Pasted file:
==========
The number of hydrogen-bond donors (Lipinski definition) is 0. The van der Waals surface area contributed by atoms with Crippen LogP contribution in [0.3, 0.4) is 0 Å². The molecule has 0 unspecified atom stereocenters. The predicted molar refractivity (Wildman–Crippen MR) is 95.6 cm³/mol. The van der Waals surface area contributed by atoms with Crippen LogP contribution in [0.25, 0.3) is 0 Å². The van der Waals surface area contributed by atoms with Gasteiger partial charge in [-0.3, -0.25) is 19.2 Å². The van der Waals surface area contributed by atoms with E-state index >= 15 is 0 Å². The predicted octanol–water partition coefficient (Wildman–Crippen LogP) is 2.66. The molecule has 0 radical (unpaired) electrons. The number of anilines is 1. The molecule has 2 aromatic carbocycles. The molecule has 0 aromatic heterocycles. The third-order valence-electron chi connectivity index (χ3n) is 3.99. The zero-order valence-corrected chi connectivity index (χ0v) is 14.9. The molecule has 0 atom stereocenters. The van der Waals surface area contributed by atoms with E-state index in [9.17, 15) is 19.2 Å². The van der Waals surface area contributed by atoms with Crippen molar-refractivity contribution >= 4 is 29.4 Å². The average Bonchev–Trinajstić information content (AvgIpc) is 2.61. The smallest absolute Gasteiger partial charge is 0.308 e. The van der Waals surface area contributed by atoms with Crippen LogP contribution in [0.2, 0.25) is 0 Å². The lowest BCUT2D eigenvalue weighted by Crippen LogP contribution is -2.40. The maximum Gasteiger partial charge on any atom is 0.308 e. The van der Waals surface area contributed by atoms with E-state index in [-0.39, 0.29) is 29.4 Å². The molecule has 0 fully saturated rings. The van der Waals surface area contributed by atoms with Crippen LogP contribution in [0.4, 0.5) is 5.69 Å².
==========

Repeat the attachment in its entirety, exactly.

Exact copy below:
The number of hydrogen-bond donors (Lipinski definition) is 0. The van der Waals surface area contributed by atoms with Crippen LogP contribution in [0.3, 0.4) is 0 Å². The molecule has 0 unspecified atom stereocenters. The predicted molar refractivity (Wildman–Crippen MR) is 95.6 cm³/mol. The van der Waals surface area contributed by atoms with Crippen LogP contribution in [0.25, 0.3) is 0 Å². The van der Waals surface area contributed by atoms with Gasteiger partial charge in [-0.3, -0.25) is 19.2 Å². The van der Waals surface area contributed by atoms with E-state index >= 15 is 0 Å². The predicted octanol–water partition coefficient (Wildman–Crippen LogP) is 2.66. The molecule has 0 radical (unpaired) electrons. The number of anilines is 1. The molecule has 2 aromatic carbocycles. The molecule has 0 aromatic heterocycles. The third-order valence-electron chi connectivity index (χ3n) is 3.99. The zero-order valence-corrected chi connectivity index (χ0v) is 14.9. The molecule has 0 atom stereocenters. The van der Waals surface area contributed by atoms with E-state index in [9.17, 15) is 19.2 Å². The van der Waals surface area contributed by atoms with Crippen molar-refractivity contribution >= 4 is 29.4 Å². The average Bonchev–Trinajstić information content (AvgIpc) is 2.61. The smallest absolute Gasteiger partial charge is 0.308 e. The van der Waals surface area contributed by atoms with Crippen LogP contribution in [0.2, 0.25) is 0 Å². The lowest BCUT2D eigenvalue weighted by Crippen LogP contribution is -2.40. The maximum Gasteiger partial charge on any atom is 0.308 e. The van der Waals surface area contributed by atoms with E-state index in [-0.39, 0.29) is 29.4 Å². The molecule has 0 fully saturated rings. The van der Waals surface area contributed by atoms with Crippen LogP contribution in [0.4, 0.5) is 5.69 Å².